But beyond that there was no application development, no extensions for the handheld to make it work better on the day to day. Text, Twitter, and BBM worked really well. E-mail was pretty good. And all of that was completely at the mercy of the extremely miniscule memory the handheld had. I think most Blackberry users know the terror of that spinning hourglass, and having to decide between using Google’s excellent app sweet or not resetting your phone twice a day to clear the memory is a bullshit decision, brought about by poor hardware design.

Then the “V” key and the “T” key stopped working on my phone, and I just gave up.

I’d gone back and forth between the iPhone and one of the gorgeous and functional new Android phones. I don’t really like supporting Apple as a company–their behaviour during the leak of the iPhone 4 was deplorable. I utterly disagree with their closed-door development policy, and their hangups about sex on the phone. Those are all things that Android as a platform doesn’t suffer from. And I could find a phone with a physical keyboard! :) But when it comes right down to it, the iPhone 4 is a second generation piece of hardware, with a huge user base, a huge development community, and from all of my fiddling-around with it it’s pretty clear that it just works.

I can’t understate the importance of using a piece of technology that just works. I was spending hours and hours every day on my Blackberry, and it was a trudge. You get used to it, and manage and workaround the quirks and the user unfriendliness and that damnable spinning hourglass, but the promise of functional technology? Not first gen? Not still raaaaaaaaaaaapidly developing and changing (with all of the turmoil that implies) like the Android platform is? It was an easy decision.

And, as I thought, it is lovely. It works. I love my new phone, and I am paranoid that I am going to destroy it (someone take me to Pacific Mall to get a protector!), but yes, my day to day has radically changed, because now I have the internet in my pocket in a functional, useful way.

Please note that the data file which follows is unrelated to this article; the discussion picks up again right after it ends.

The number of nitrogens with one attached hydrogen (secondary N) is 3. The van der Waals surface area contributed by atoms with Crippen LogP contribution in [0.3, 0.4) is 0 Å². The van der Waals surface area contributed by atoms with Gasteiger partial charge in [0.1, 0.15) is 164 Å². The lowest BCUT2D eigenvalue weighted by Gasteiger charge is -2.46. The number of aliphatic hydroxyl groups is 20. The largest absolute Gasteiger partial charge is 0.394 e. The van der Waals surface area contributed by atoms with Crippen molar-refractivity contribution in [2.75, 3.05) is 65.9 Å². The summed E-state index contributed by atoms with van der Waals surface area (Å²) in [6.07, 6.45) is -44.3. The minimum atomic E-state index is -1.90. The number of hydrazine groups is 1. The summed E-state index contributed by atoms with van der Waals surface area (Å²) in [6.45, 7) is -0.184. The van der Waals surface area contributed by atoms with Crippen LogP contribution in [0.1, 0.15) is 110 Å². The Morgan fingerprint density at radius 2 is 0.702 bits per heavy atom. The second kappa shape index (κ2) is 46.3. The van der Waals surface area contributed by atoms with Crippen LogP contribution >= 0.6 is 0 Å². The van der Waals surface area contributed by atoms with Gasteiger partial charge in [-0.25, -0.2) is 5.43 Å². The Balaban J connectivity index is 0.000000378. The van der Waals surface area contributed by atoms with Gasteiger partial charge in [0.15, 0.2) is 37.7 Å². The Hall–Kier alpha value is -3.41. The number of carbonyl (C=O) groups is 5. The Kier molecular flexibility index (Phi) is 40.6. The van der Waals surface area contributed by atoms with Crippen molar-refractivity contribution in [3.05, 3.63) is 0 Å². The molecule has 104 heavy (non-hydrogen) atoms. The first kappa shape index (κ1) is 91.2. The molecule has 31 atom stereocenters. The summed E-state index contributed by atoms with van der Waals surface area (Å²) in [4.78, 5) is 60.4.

Also I am addicted to Game Dev Story, Smurfs, and to a lesser degree Fruit Ninja.

- Chris

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Top 5 McDonald’s Sandwiches

5. Big Mac. Seriously, there’s something about the taste. It’s pure McDonalds but also totally unique. I don’t generally order these, but every once in a while I get an intense craving for them, and that’s gotta count for something. Fun fact: My vegetarian friend used to order these without meat. They tasted generally the same as the ones with meat. It was a little weird.

4. McDLT. Gone before it’s time. Seriously, I wouldn’t want to be a fresh tomato hanging around a McDonald’s either, but this sandwich was the greatest of their failures.

3. Egg McMuffin. With ham of course, as the bacon is either under- or over-cooked, and the sausage is for Americans. Seriously, the original Egg McMuffin (with cheese) is a perfectly balanced breakfast sandwich, without the cloying sweetness or mushy texture of the McGriddle. While I do appreciate the more-is-more aesthetic of the McGriddle, the original Egg McMuffin with two hashbrowns and an Orange Juice in a large coke cup (you have to ask special and pay considerably more, but it’s worth it) is the perfect fast food breakfast.

2. Cheeseburger. The original, a nearly perfect snack food that tastes exactly like McDonalds, all around the world.

1. Double Cheeseburger. A simple sandwhich, yes, but the balance of meat, cheese, pickle, onion, condiment, and bun has been perfected. Fresh out of the warming tray, there is nothing better. From McDonald’s.

Booby Prize: McRibwich. I mean, I get it, but it’s not actually good, just rare. If it was on the menu regularly no one would order them.

Japan’s best: Hmm. That’s tough, but it’s probably the McPork. The McTeriyaki is dripping in Teriyaki sauce and mayonaise. Seriously, just DRIPPING. It’s totally suited to Japanese tastes, but I don’t intend to ever eat one gain. The McPork is subtle and has a spiced patty, has a much more enjoyable texture, and is 100 yen. Solid.